3.1 The cin Object
3.2 Mathematical Expressions
3.3 Implicit Type Conversion
3.4 Explicit Type Conversion
3.5 Overflow and Underflow
3.6 Named Constants
3.7 Multiple and Combined Assignment
3.8 Formatting Output
3.9 Working with Characters and String Objects
3.10 Using C-Strings
3.11 More Mathematical Library Functions
3.12 Introduction to Files
3.13 Focus on Object-Oriented Programming: Member Functions
3.14 Focus on Debugging: Hand Tracing a Program
3.15 Green Fields Landscaping Case Study–Part 1
3.16 Additional Case Studies
3.17 Review Questions and Exercises

CHAPTER 4 - Making Decisions
4.1 Relational Operators
4.2 The if Statement
4.3 The if/else Statement
4.4 The if/else if Statement
4.5 Menus
4.6 Nested if Statements
4.7 Logical Operators
4.8 Checking Numeric Ranges with Logical Operators
4.9 Validating User Input
4.10 More About Variable Definitions and Scope
4.11 Comparing Characters and Strings
4.12 The Conditional Operator
4.13 The switch Statement
4.14 Enumerated Data Types
4.15 Testing for File Open Errors
4.16 Focus on Testing and Debugging: Validating Output Results
4.17 Green Fields Landscaping Case Study–Part 2
4.18 Additional Case Studies
4.19 Review Questions and Exercises

CHAPTER 5 - Looping
5.1 The Increment and Decrement Operators
5.2 Introduction to Loops: The while Loop
5.3 Counters
5.4 Letting the User Control the Loop
5.5 Keeping a Running Total
5.6 Sentinels
5.7 Using a Loop to Read Data From a File
5.8 The do-while and for Loops
5.9 Deciding Which Loop to Use
5.10 Nested Loops
5.11 Breaking Out of a Loop
5.12 The continue Statement
5.13 Focus on Software Engineering: Using Loops for Data Validation
5.14 Focus on Testing and Debugging: Creating Good Test Data
5.15 Central Mountain Credit Union Case Study
5.16 Additional Case Studies
5.17 Review Questions and Exercises

CHAPTER 6 - Functions
6.1 Modular Programming
6.2 Defining and Calling Functions
6.3 Function Prototypes
6.4 Sending Data into a Function
6.5 Passing Data by Value
6.6 The return Statement
6.7 Returning a Value from a Function
6.8 Returning a Boolean Value
6.9 Using Functions in a Menu-Driven Program
6.10 Local and Global Variables
6.11 Static Local Variables
6.12 Default Arguments
6.13 Using Reference Variables as Parameters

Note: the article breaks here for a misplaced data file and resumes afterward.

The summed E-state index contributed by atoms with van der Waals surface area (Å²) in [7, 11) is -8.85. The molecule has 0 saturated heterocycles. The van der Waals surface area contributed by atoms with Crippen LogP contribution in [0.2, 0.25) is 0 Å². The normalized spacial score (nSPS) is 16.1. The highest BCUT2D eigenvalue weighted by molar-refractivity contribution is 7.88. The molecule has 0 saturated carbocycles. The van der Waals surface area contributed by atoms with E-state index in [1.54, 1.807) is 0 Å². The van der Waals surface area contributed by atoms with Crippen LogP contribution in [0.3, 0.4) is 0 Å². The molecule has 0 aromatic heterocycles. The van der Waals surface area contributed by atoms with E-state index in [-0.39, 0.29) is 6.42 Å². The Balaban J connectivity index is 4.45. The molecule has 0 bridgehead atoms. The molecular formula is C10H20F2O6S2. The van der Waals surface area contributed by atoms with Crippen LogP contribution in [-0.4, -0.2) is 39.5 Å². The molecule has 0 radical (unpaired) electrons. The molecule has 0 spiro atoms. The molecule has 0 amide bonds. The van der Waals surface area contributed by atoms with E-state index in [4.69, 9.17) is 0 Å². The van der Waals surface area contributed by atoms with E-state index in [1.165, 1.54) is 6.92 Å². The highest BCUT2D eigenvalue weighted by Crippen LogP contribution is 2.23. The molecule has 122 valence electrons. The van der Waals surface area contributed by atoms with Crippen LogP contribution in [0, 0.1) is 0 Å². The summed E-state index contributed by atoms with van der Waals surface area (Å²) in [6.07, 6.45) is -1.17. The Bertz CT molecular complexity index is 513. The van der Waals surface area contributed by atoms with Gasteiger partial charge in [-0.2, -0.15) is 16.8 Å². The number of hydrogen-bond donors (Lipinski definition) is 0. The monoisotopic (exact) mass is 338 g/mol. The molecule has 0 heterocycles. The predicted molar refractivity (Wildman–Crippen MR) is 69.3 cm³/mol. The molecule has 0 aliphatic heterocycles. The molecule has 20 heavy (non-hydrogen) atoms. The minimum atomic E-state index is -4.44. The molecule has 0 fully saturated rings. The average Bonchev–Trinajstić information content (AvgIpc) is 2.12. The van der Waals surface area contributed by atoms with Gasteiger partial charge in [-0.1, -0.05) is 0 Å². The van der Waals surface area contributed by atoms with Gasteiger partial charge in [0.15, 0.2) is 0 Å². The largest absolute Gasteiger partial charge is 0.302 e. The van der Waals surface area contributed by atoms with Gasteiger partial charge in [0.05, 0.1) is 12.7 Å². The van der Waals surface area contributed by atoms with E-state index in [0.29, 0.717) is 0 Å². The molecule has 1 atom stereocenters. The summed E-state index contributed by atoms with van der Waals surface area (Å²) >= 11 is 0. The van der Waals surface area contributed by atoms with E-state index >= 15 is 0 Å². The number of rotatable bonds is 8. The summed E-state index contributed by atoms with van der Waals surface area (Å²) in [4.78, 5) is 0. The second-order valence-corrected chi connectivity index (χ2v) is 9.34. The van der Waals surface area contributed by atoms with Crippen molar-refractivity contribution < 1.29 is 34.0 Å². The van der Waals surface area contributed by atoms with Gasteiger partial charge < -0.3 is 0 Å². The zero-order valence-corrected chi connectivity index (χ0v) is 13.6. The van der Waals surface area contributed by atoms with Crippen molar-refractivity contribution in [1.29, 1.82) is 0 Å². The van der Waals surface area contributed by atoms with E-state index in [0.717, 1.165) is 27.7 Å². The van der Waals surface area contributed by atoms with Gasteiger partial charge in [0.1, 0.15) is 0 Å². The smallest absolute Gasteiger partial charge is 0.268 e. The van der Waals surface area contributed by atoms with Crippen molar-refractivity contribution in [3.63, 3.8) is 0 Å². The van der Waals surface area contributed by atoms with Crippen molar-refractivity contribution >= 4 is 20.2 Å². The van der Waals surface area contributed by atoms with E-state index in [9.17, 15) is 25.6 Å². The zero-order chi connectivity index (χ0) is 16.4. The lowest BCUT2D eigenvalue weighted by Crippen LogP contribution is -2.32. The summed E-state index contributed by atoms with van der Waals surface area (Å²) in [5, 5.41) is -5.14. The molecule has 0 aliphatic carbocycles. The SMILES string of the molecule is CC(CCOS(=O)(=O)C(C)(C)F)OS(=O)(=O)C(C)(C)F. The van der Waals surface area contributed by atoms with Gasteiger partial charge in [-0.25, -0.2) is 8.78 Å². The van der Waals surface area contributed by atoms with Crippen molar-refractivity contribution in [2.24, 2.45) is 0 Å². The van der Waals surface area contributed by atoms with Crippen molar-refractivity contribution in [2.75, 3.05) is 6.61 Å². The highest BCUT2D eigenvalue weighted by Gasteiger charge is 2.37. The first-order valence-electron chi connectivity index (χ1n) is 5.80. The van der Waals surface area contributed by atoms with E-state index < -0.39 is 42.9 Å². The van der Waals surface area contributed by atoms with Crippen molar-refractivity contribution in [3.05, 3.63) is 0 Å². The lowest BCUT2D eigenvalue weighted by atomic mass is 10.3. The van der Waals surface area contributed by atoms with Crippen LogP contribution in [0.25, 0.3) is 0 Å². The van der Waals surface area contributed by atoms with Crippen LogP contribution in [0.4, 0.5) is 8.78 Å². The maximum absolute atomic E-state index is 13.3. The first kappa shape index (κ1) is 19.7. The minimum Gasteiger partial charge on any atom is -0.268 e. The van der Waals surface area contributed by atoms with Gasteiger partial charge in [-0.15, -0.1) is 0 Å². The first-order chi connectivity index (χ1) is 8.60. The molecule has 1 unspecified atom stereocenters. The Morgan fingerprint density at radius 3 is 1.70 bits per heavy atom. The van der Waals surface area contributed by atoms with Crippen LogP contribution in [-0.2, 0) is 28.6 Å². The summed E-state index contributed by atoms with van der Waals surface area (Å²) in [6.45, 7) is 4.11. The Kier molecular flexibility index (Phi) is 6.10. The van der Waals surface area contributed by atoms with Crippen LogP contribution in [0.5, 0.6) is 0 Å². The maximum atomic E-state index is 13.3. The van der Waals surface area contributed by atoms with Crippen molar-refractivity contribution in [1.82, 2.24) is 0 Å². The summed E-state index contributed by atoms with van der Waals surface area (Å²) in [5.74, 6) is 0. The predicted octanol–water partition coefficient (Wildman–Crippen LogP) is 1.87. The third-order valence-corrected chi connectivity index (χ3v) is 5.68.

6.14 Overloading Functions
6.15 The exit() Function
6.16 Stubs and Drivers
6.17 Little Lotto Case Study
6.18 Additional Case Studies
6.19 Review Questions and Exercises

CHAPTER 7 - Introduction to Classes and Objects
7.1 Combining Data into Structures
7.2 Accessing Structure Members
7.3 Initializing a Structure
7.4 Nested Structures
7.5 Structures as Function Arguments
7.6 Returning a Structure from a Function
7.7 Unions
7.8 Abstract Data Types
7.9 Object-Oriented Programming
7.10 Introduction to Classes
7.11 Introduction to Objects
7.12 Defining Member Functions
7.13 Focus on Software Engineering: Design Considerations
7.14 Using a Constructor with a Class
7.15 Overloading Constructors
7.16 Destructors
7.17 Input Validation Objects
7.18 Using Private Member Functions
7.19 Home Software Company OOP Case Study
7.20 Focus on Software Engineering: Object-Oriented Analysis
7.21 Additional Case Studies
7.22 Review Questions and Exercises

CHAPTER 8 - Arrays
8.1 Arrays Hold Multiple Values
8.2 Accessing Array Elements
8.3 Inputting and Displaying Array Contents
8.4 Array Initialization
8.5 Processing Array Contents
8.6 Using Parallel Arrays
8.7 The typedef Statement
8.8 Arrays as Function Arguments
8.9 Two-Dimensional Arrays
8.10 Arrays with Three or More Dimensions
8.11 Vectors
8.12 National Commerce Bank Case Study
8.13 Arrays of Structures
8.14 Arrays of Class Objects
8.15 Additional Case Studies
8.16 Review Questions and Exercises

CHAPTER 9 - Searching and Sorting Arrays
9.1 Focus on Software Engineering: Introduction to Search Algorithms
9.2 Demetris Leadership Center Case Study–Part 1
9.3 Focus on Software Engineering: Introduction to Sorting Algorithms
9.4 Demetris Leadership Center Case Study–Part 2
9.5 Sorting and Searching Vectors
9.6 Additional Case Studies
9.7 Review Questions and Exercises

CHAPTER 10 - Pointers
10.1 Getting the Address of a Variable
10.2 Pointer Variables
10.3 The Relationship Between Arrays and Pointers
10.4 Pointer Arithmetic
10.5 Initializing Pointers
10.6 Comparing Pointers
10.7 Pointers as Function Parameters
10.8 Focus on Software Engineering: Dynamic Memory Allocation
10.9 Focus on Software Engineering: Returning Pointers from Functions
10.10 Pointers to Structures and Class Objects